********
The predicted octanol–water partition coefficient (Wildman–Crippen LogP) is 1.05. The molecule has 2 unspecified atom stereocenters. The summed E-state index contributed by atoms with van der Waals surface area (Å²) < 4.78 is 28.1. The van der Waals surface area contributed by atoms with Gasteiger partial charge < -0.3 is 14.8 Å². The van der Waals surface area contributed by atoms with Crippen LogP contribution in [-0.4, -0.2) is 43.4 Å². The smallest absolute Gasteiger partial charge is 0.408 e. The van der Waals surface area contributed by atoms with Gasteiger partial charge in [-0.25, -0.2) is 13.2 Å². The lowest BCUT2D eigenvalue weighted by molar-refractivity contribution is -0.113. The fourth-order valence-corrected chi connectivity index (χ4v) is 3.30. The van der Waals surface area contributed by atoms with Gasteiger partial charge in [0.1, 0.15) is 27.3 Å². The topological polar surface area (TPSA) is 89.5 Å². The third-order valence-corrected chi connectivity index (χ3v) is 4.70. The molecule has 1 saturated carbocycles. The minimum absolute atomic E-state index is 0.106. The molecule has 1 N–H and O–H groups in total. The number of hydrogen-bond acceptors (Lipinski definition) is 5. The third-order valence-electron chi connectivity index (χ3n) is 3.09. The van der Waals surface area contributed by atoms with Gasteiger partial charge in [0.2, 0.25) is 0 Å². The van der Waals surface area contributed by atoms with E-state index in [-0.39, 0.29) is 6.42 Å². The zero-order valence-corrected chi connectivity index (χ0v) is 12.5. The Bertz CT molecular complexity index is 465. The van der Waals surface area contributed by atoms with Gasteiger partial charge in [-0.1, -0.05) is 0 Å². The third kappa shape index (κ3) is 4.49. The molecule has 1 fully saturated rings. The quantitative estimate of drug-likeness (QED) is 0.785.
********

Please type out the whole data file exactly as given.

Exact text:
The predicted octanol–water partition coefficient (Wildman–Crippen LogP) is 1.05. The molecule has 2 unspecified atom stereocenters. The summed E-state index contributed by atoms with van der Waals surface area (Å²) < 4.78 is 28.1. The van der Waals surface area contributed by atoms with Gasteiger partial charge < -0.3 is 14.8 Å². The van der Waals surface area contributed by atoms with Crippen LogP contribution in [-0.4, -0.2) is 43.4 Å². The smallest absolute Gasteiger partial charge is 0.408 e. The van der Waals surface area contributed by atoms with Gasteiger partial charge in [-0.25, -0.2) is 13.2 Å². The lowest BCUT2D eigenvalue weighted by molar-refractivity contribution is -0.113. The fourth-order valence-corrected chi connectivity index (χ4v) is 3.30. The van der Waals surface area contributed by atoms with Gasteiger partial charge in [0.1, 0.15) is 27.3 Å². The topological polar surface area (TPSA) is 89.5 Å². The third-order valence-corrected chi connectivity index (χ3v) is 4.70. The molecule has 1 saturated carbocycles. The minimum absolute atomic E-state index is 0.106. The molecule has 1 N–H and O–H groups in total. The number of hydrogen-bond acceptors (Lipinski definition) is 5. The third-order valence-electron chi connectivity index (χ3n) is 3.09. The van der Waals surface area contributed by atoms with Gasteiger partial charge in [0.2, 0.25) is 0 Å². The van der Waals surface area contributed by atoms with E-state index in [-0.39, 0.29) is 6.42 Å². The zero-order valence-corrected chi connectivity index (χ0v) is 12.5. The Bertz CT molecular complexity index is 465. The van der Waals surface area contributed by atoms with Gasteiger partial charge in [-0.1, -0.05) is 0 Å². The third kappa shape index (κ3) is 4.49. The molecule has 1 fully saturated rings. The quantitative estimate of drug-likeness (QED) is 0.785.